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CDC HIV/AIDS/Viral Hepatitis/STD/TB Prevention News Update

CANADA: British Columbia Study Says Residential School


Guelph Mercury (02.11.10) - Wednesday, February 17, 2010

A recently published study found high rates of hepatitis C infection among aboriginal illicit drug users ages 14-30 in British Columbia. One of the significant risk factors linked to infection was historical: injecting drug users who had at least one parent forced to attend a residential school.

Funded by the Canadian Institutes of Health Research, the Cedar Project is a long-term study of HIV and hepatitis rates among young drug-using aborigines in British Columbia. The project's Patricia Spittal, of the University of British Columbia, and colleagues surveyed 512 youths from Vancouver's Downtown Eastside and the northern city Prince George. Of participants, 34.8 percent were positive for hepatitis C virus infection, and among the 268 reporting injection drug use (IDU), 59.4 percent were HCV-positive. HCV prevalence among participants was 34.5 percent in Prince George and 35.0 percent in Vancouver.

"Given that Vancouver has consistently been described as an epicenter of the HIV and [hepatitis C] epidemics in British Columbia and Canada since the early 1980s, these findings indicate that the faces of these epidemics are changing," said Spittal. "Harm-reduction programming [and] trauma-driven addiction care must be resourced for the north because we often just presume that everything happens just in the Downtown Eastside, but it's just not the case because there are little Downtown Eastsides all over the province." Among injecting drug users, risk factors significantly associated with HCV infection included daily opiate injection (adjusted odds ratio 2.7, 95 percent confidence interval 1.0- 7.4), reuse of syringes (AOR 2.4, 95 percent CI 1.3-4.4), having at least one parent who attended residential school (AOR 1.9, 95 percent CI 1.1-3.4), female sex (AOR 1.9, 95 percent CI 1.1-3.4), and duration of drug use (per year) (AOR 1.4, 95 percent CI 1.3-1.5).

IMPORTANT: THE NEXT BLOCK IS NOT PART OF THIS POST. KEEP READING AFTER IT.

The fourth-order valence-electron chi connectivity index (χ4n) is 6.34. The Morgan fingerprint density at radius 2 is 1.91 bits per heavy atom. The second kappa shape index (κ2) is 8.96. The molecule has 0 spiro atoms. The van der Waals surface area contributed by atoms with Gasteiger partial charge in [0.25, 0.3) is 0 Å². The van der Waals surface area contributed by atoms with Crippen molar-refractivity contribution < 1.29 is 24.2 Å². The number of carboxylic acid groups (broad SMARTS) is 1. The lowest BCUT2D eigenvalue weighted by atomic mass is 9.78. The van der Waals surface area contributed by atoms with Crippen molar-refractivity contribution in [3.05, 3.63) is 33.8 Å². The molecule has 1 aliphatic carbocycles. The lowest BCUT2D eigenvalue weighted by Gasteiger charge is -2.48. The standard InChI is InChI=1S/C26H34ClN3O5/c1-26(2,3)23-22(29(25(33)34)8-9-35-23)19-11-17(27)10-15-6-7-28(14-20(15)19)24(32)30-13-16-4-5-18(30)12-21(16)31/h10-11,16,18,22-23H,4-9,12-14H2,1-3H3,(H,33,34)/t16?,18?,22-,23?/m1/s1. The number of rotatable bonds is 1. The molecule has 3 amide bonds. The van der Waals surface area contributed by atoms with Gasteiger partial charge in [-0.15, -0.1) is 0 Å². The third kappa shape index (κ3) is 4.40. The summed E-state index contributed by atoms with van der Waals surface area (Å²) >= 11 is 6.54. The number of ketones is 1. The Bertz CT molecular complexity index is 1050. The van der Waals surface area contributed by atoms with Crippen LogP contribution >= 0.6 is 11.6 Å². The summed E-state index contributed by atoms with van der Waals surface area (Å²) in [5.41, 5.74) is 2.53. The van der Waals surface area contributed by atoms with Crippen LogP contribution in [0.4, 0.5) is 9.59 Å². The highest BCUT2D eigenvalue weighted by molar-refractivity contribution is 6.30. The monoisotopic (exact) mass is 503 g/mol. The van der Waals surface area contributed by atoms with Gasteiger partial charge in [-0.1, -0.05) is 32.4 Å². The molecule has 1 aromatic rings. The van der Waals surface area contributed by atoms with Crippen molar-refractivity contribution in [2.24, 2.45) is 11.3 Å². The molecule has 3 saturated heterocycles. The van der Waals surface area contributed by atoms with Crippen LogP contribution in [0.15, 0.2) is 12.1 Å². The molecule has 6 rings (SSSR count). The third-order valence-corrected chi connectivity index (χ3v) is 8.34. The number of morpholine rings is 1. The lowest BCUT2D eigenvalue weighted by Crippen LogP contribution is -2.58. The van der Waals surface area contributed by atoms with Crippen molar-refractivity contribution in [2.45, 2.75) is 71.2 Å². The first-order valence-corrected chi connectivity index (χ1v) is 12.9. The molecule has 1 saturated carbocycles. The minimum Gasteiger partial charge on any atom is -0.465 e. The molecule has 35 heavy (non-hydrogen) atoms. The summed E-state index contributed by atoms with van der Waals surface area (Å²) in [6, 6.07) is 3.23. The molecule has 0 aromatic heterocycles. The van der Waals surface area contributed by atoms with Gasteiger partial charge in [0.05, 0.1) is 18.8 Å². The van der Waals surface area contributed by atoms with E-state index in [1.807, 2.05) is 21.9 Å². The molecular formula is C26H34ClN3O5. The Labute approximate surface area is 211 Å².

"The crude incidence rate of HCV infection was 10.6 percent and the incidence density estimate was 9.9 per 100 person- years in this cohort," the researchers reported. The full report, "Prevalence and Incidence of Hepatitis C Virus Infection Among Aboriginal Young People Who Use Drugs: Results from the Cedar Project," was published in Open Medicine (2009;3(4):e220-227).


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